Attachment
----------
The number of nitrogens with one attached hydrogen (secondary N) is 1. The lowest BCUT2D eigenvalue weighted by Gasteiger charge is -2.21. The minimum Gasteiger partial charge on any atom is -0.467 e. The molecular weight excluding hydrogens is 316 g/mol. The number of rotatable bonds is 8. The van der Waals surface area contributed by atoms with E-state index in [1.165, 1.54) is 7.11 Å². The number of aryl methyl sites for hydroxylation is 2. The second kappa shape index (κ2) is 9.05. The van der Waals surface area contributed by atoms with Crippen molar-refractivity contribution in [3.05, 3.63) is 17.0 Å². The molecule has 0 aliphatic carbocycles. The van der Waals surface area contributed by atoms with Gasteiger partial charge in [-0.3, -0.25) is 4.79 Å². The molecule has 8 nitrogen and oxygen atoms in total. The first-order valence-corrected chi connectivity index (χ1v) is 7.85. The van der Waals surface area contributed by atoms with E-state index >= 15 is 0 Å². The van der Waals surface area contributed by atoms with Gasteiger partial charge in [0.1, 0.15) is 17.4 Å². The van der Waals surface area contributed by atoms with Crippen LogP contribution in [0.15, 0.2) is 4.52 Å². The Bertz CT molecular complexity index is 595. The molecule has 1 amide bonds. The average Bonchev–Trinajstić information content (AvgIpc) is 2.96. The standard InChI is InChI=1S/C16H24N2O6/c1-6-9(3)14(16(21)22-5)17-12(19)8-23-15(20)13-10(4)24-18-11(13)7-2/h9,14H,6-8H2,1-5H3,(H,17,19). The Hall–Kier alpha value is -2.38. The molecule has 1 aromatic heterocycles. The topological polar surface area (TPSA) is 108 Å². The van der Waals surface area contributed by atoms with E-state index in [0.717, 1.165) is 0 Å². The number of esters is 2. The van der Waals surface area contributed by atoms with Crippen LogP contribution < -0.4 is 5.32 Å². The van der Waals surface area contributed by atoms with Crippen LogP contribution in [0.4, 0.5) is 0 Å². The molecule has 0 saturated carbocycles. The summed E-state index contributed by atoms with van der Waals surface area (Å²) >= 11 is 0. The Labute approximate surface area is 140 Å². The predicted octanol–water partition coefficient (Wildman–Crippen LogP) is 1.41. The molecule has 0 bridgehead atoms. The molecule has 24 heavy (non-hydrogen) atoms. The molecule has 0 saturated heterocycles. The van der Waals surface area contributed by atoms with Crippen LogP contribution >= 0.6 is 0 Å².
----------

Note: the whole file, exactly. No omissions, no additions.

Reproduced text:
The number of nitrogens with one attached hydrogen (secondary N) is 1. The lowest BCUT2D eigenvalue weighted by Gasteiger charge is -2.21. The minimum Gasteiger partial charge on any atom is -0.467 e. The molecular weight excluding hydrogens is 316 g/mol. The number of rotatable bonds is 8. The van der Waals surface area contributed by atoms with E-state index in [1.165, 1.54) is 7.11 Å². The number of aryl methyl sites for hydroxylation is 2. The second kappa shape index (κ2) is 9.05. The van der Waals surface area contributed by atoms with Crippen molar-refractivity contribution in [3.05, 3.63) is 17.0 Å². The molecule has 0 aliphatic carbocycles. The van der Waals surface area contributed by atoms with Gasteiger partial charge in [-0.3, -0.25) is 4.79 Å². The molecule has 8 nitrogen and oxygen atoms in total. The first-order valence-corrected chi connectivity index (χ1v) is 7.85. The van der Waals surface area contributed by atoms with E-state index >= 15 is 0 Å². The van der Waals surface area contributed by atoms with Gasteiger partial charge in [0.1, 0.15) is 17.4 Å². The van der Waals surface area contributed by atoms with Crippen LogP contribution in [0.15, 0.2) is 4.52 Å². The Bertz CT molecular complexity index is 595. The molecule has 1 amide bonds. The average Bonchev–Trinajstić information content (AvgIpc) is 2.96. The standard InChI is InChI=1S/C16H24N2O6/c1-6-9(3)14(16(21)22-5)17-12(19)8-23-15(20)13-10(4)24-18-11(13)7-2/h9,14H,6-8H2,1-5H3,(H,17,19). The Hall–Kier alpha value is -2.38. The molecule has 1 aromatic heterocycles. The topological polar surface area (TPSA) is 108 Å². The van der Waals surface area contributed by atoms with E-state index in [0.717, 1.165) is 0 Å². The number of esters is 2. The van der Waals surface area contributed by atoms with Crippen LogP contribution < -0.4 is 5.32 Å². The van der Waals surface area contributed by atoms with Crippen LogP contribution in [0.4, 0.5) is 0 Å². The molecule has 0 saturated carbocycles. The summed E-state index contributed by atoms with van der Waals surface area (Å²) >= 11 is 0. The Labute approximate surface area is 140 Å². The predicted octanol–water partition coefficient (Wildman–Crippen LogP) is 1.41. The molecule has 0 bridgehead atoms. The molecule has 24 heavy (non-hydrogen) atoms. The molecule has 0 saturated heterocycles. The van der Waals surface area contributed by atoms with Crippen LogP contribution >= 0.6 is 0 Å².